*This post originally appeared on Balkinization.
"Liberty finds no refuge in a jurisprudence of doubt," the famous first line of the joint opinion in Planned Parenthood v. Casey, sounds more than a little ironic following the Fifth Circuit's latest endorsement of the unrelenting anti-abortion campaigns conducted by the elected leaders of the states within the circuit. Liberty of reproductive choice finds no refuge in the Fifth Circuit.
Unless stayed by the Supreme Court, the recently-decided Whole Women's Health v. Cole will soon close three-quarters of the abortion clinics left in Texas. Where there were 41 clinics less than two years ago, there will soon be as few as eight in a state of 27 million people. The disappearing clinics can't meet the law's requirements that their doctors have admitting privileges at local hospitals or that the clinics be retrofitted as mini hospitals themselves. There is no evidence that either regulation contributes to the health or safety of abortion patients. But the state justified both requirements as serving its interest in protecting women's health, and the Fifth Circuit, invoking Casey and Gonzales v. Carhart, accepted the state's claim at face value.
In a forthcoming article in the Yale Law Journal, we argue that Casey and Carhart require more: that courts must examine how effectively a health-justified regulation actually serves the state’s asserted health interests in order to determine whether the burden it imposes on women’s access to abortion is undue. On this analysis, a roadblock statute of the kind the Fifth Circuit recently upheld is plainly unconstitutional. We demonstrate this, not only through the language of Casey/Carhart, but also through an understanding of the compromise the undue burden framework represents.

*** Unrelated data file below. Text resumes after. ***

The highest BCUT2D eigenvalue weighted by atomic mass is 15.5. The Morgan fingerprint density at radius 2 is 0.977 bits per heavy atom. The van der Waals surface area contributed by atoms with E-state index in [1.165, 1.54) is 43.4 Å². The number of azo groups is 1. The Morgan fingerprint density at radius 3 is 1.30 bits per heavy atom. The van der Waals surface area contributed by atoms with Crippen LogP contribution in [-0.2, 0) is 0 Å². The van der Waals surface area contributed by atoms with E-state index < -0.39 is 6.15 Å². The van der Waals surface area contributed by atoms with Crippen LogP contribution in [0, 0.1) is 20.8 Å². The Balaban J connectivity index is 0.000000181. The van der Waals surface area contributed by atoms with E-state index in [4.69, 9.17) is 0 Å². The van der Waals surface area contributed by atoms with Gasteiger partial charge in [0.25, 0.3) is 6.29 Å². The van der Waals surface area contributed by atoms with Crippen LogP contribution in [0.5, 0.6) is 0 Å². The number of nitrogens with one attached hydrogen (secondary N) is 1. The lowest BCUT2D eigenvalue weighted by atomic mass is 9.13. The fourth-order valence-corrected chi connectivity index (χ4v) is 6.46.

Recall that, in neither overturning nor wholly reaffirming Roe v. Wade, Casey authorized government to take steps to protect potential life throughout a woman's pregnancy, but only by means of persuading a woman to forego abortion and become a mother. “[T]he means chosen by the State to further the interest in potential life must be calculated to inform the woman’s free choice, not hinder it.” Thus, Casey upheld a 24-hour waiting period and a mandatory counseling requirement, while striking down a law requiring married women to notify their husbands of their intention to terminate a pregnancy. The line Casey drew—allowing the state to persuade a woman to choose childbirth, but forbidding the state to "hinder" her choice of abortion—is one that protects women's dignity, a value as much at the core of the Casey compromise as the protection of prenatal life.
There is now a sharp circuit conflict over Casey's application to laws that through needless and unattainable requirements enacted in the name of women's health are destroying the infrastructure on which women depend for the exercise of their constitutional right to abortion. Casey itself discussed health-justified regulation of abortion, although it didn't deal with "TRAP" laws (for "targeted regulation of abortion providers") that single out abortion for onerous restrictions as current laws do. This is where Casey’s language and logic comes into play. Some judges—Richard Posner of the Seventh Circuit, Myron Thompson of the Middle District of Alabama, William Fletcher of the Ninth Circuit, and the valiant, repeatedly-reversed Lee Yeakel of the Western District of Texas—understand the difference between persuasion and obstruction, and have required states to show that the health justifications they invoke are grounded in evidence-based medicine rather than in an effort to protect potential life in ways that Casey deems impermissible.
Casey has now been the law of the land longer than Roe itself. The moment has arrived for the Supreme Court to demonstrate its fidelity to the compromise it struck nearly a quarter-century ago. Women have actual, not politically manufactured, health concerns at stake. And dignity, too, is at stake: women's, the Supreme Court's, and the dignity of law itself.